This close to the regular season, some of us get a little antsy.
We've looked last season's numbers up and down over and over again, and quite frankly, we're tired of them. We want a sneak peak at what lies ahead.
So what do we do? We look at this year's spring numbers, of course. How can we resist?
Say your name is Colin Chaput. You give in to temptation and start looking up spring box scores. You check out the league leaders and start making comparisons, trying to beat some of your leaguemates to the punch, when you notice a trend that raises an eyebrow or two.
Superstar A is hitting .190 with a .293 slugging percentage and zero home runs in 58 at-bats.
Sleeper A is hitting .294 with a .608 slugging percentage and two home runs in 51 at-bats.
"That's gold, Jerry!" you think, and you run over to your computer and punch out an e-mail, hoping you can get one of the writers at CBSSports.com to validate your finding:
How much value do you place on spring numbers? For example, it seems Stephen Drew is having a great spring while Jimmy Rollins is hitting .190. Should this be considered on Draft Day this weekend?
Somebody hold me back before I do something I regret.
I don't mean to pick on Colin, who, from what I can tell, is just trying to do his due diligence. Preparation is an important part of any Fantasy draft, and I'd rather see someone do too much than too little. But Colin's question is another example of why so many Fantasy writers tell you to ignore spring statistics.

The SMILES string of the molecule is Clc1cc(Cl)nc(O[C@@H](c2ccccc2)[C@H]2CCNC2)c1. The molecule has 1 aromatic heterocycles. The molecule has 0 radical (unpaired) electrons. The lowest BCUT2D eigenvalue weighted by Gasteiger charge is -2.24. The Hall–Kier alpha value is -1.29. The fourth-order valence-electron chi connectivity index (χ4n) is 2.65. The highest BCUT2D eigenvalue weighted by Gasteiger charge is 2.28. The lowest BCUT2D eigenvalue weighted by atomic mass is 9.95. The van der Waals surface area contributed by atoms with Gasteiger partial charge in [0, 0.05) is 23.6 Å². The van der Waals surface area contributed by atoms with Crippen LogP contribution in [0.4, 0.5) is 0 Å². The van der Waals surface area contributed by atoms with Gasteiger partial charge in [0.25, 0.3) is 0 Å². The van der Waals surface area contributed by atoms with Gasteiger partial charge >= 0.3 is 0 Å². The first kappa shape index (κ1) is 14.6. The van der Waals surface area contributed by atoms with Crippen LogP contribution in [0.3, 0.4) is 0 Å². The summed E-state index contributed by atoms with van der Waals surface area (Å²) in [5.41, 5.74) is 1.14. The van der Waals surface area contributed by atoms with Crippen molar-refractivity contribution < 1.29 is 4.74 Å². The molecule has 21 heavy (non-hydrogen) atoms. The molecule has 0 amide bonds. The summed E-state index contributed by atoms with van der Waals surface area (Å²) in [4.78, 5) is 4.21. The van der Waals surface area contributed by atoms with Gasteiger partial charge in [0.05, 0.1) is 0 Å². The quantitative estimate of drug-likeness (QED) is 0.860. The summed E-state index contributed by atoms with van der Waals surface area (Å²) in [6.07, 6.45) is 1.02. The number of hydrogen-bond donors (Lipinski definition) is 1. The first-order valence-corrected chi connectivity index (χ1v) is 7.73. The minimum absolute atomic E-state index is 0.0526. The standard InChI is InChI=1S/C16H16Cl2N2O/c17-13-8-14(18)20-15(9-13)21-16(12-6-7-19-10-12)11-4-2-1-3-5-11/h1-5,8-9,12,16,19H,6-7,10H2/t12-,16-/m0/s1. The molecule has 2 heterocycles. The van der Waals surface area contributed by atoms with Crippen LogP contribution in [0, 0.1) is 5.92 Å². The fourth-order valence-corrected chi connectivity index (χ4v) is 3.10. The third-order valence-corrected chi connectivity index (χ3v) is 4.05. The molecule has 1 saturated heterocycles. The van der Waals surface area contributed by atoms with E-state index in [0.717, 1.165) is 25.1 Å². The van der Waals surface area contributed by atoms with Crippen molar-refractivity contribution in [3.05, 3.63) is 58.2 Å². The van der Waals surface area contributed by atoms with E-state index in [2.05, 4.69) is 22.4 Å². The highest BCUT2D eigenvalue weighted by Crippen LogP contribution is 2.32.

Spring training is not about playing well. For a guy like Rollins, who has an established role on the team -- and in the league, for that matter, having won the NL MVP last year -- spring is a time to get in shape and avoid getting hurt. Stats are secondary.
And I don't mean to say he's not trying or has a bad attitude or anything like that, but think about it. If you started playing games again after a few months off, do you think you'd be at your best right away, or would you need a few hacks to round into form? And even if you do have your midseason stroke going, you don't think you might have to endure a 50 at-bat stretch where you hit .190? I'm sure Rollins has had similar cold stretches over the past few years. Shoot, 50 at-bats is like 1/14 of the season for him.
League MVPs hitting .190 the next season is unprecedented. League MVPs hitting .190 the next spring? Not so much. Rollins is fine.
Now, to be fair to Colin, he didn't exactly ask if he should consider Drew over Rollins. He just wondered if the numbers should carry any weight on Draft Day. No doubt, Drew is a developing young player who underachieved offensively last year. If you take his spring numbers as a sign of a breakout -- a legitimate case, I think -- and decide you'd rather pass on Rollins early and go for Drew late, by all means, do so.
Just don't go flip-flopping them in your rankings or anything crazy like that.
That's all for now.